Definition of the problem: Fifteen years after establishing neuroethics as an international academic field, neuroethics has emerged as a vibrant, dynamic area of scientific research. Arguments: Within a short period of a few years, specific conferences, journals, research funding programs, professional societies, and institutes were founded. Nonetheless, considerable disagreement about its definition and subject matter still remain. We argue for a differentiated conceptualization according to which the deliberate reflection of ethical problems arising from the neurosciences and their predominantly neurotechnological application belongs as much to neuroethics as does the ethical reflection of the neuroscience of morality. This does not comprise neuroscientific or neuropsychological research on morality itself, but includes the contemplation of the significance of such research for ethics and the law. Here, we provide an overview about the most important topics in neuroethics and elucidate the relevance of neuroethics for a vast diversity of societal domains reaching well beyond medicine and health care. Conclusion: The great potential of neuroethics as a novel branch of academic research lies in finding new answers to pressing questions of high societal relevance by linking neurophilosophy and bioethics topics as well as its broad interdisciplinary network.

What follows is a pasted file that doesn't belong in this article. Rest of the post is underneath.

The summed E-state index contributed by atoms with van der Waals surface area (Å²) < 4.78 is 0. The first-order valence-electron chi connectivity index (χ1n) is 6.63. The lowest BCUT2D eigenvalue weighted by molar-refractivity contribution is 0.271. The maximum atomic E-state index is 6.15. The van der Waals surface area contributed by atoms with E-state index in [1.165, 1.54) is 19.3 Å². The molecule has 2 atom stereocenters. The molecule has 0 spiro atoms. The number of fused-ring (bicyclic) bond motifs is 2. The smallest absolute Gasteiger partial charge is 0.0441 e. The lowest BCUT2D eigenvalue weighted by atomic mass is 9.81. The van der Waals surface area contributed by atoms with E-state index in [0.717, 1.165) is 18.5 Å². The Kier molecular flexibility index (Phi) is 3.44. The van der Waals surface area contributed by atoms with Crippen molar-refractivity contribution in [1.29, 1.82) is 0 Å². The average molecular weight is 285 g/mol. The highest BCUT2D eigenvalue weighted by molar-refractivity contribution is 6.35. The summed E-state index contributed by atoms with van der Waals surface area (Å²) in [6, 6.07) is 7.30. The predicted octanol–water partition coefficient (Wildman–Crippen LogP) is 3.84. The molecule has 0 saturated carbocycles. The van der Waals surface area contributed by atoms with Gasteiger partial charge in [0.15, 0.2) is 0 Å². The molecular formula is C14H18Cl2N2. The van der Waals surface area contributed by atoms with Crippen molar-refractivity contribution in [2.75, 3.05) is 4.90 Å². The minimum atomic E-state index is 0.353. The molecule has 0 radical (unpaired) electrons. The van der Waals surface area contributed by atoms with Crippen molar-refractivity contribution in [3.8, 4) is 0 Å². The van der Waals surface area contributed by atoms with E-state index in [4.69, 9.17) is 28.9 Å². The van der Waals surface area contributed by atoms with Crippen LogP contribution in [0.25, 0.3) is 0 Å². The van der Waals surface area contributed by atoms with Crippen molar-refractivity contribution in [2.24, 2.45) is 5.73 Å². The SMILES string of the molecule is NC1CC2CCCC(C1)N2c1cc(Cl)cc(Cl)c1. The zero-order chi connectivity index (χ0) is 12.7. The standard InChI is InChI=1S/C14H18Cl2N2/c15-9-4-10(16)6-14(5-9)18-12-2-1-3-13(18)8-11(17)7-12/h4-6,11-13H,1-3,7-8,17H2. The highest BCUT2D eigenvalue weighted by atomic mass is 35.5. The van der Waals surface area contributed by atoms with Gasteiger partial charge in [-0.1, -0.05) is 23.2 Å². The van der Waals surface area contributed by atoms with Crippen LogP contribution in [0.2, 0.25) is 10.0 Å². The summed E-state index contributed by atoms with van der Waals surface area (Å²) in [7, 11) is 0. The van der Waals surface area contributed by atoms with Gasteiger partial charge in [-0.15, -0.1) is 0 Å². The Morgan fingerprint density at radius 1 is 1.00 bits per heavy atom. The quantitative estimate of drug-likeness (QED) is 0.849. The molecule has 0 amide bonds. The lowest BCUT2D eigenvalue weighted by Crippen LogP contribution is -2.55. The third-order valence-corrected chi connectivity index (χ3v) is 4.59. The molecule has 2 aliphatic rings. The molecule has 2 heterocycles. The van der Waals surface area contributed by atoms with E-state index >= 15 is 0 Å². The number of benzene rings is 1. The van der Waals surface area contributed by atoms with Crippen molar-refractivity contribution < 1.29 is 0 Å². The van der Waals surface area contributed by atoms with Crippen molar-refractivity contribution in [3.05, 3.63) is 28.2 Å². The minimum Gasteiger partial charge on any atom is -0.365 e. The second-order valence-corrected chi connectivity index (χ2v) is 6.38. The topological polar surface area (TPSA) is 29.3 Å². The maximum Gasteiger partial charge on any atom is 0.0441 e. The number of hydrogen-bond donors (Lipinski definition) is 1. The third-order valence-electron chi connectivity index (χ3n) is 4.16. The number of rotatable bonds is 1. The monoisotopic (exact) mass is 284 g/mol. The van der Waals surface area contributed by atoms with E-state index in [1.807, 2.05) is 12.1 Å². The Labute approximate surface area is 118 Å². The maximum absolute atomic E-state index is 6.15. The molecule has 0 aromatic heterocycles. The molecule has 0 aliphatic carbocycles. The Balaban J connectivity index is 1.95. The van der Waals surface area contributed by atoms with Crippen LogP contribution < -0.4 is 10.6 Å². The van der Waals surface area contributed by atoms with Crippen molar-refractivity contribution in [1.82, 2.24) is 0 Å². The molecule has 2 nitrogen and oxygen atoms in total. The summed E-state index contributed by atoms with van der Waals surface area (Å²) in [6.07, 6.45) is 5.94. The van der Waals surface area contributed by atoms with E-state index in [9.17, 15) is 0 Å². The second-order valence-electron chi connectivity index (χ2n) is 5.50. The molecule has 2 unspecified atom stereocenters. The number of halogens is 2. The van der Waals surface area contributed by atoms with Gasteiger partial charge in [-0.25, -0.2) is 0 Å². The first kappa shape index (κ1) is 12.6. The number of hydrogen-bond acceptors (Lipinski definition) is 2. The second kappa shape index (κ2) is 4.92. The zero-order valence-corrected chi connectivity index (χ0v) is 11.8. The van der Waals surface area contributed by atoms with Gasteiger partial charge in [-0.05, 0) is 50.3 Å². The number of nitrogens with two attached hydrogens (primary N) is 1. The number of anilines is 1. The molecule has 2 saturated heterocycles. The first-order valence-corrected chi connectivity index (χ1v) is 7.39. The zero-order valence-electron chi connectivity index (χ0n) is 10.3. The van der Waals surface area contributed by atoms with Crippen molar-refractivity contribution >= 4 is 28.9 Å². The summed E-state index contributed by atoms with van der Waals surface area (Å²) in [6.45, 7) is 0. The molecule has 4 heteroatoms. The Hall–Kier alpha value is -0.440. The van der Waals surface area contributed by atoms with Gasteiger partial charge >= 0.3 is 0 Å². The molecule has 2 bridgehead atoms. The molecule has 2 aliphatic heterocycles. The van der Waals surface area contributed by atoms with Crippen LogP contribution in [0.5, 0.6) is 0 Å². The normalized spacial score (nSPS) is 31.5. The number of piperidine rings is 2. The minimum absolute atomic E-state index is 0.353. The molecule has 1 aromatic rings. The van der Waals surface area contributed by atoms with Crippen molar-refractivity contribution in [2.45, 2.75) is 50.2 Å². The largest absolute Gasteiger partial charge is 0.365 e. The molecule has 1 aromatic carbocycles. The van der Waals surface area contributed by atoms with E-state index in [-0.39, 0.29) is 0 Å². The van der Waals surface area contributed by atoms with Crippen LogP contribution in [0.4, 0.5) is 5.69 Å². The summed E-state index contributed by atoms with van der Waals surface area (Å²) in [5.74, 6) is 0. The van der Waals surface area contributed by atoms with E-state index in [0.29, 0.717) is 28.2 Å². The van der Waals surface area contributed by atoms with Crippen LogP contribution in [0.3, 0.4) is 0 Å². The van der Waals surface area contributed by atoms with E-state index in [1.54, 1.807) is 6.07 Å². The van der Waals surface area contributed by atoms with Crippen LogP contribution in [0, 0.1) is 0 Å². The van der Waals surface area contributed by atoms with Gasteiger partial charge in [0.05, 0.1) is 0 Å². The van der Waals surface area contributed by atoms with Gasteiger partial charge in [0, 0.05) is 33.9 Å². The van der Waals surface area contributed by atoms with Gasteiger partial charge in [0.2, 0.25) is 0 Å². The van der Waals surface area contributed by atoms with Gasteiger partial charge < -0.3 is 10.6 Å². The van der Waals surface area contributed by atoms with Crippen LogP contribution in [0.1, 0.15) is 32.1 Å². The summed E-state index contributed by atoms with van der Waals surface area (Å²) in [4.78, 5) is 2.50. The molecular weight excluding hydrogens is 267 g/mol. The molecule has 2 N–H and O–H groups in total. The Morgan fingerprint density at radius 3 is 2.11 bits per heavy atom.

- Neuroscience of morality
- Ethics of neuroscience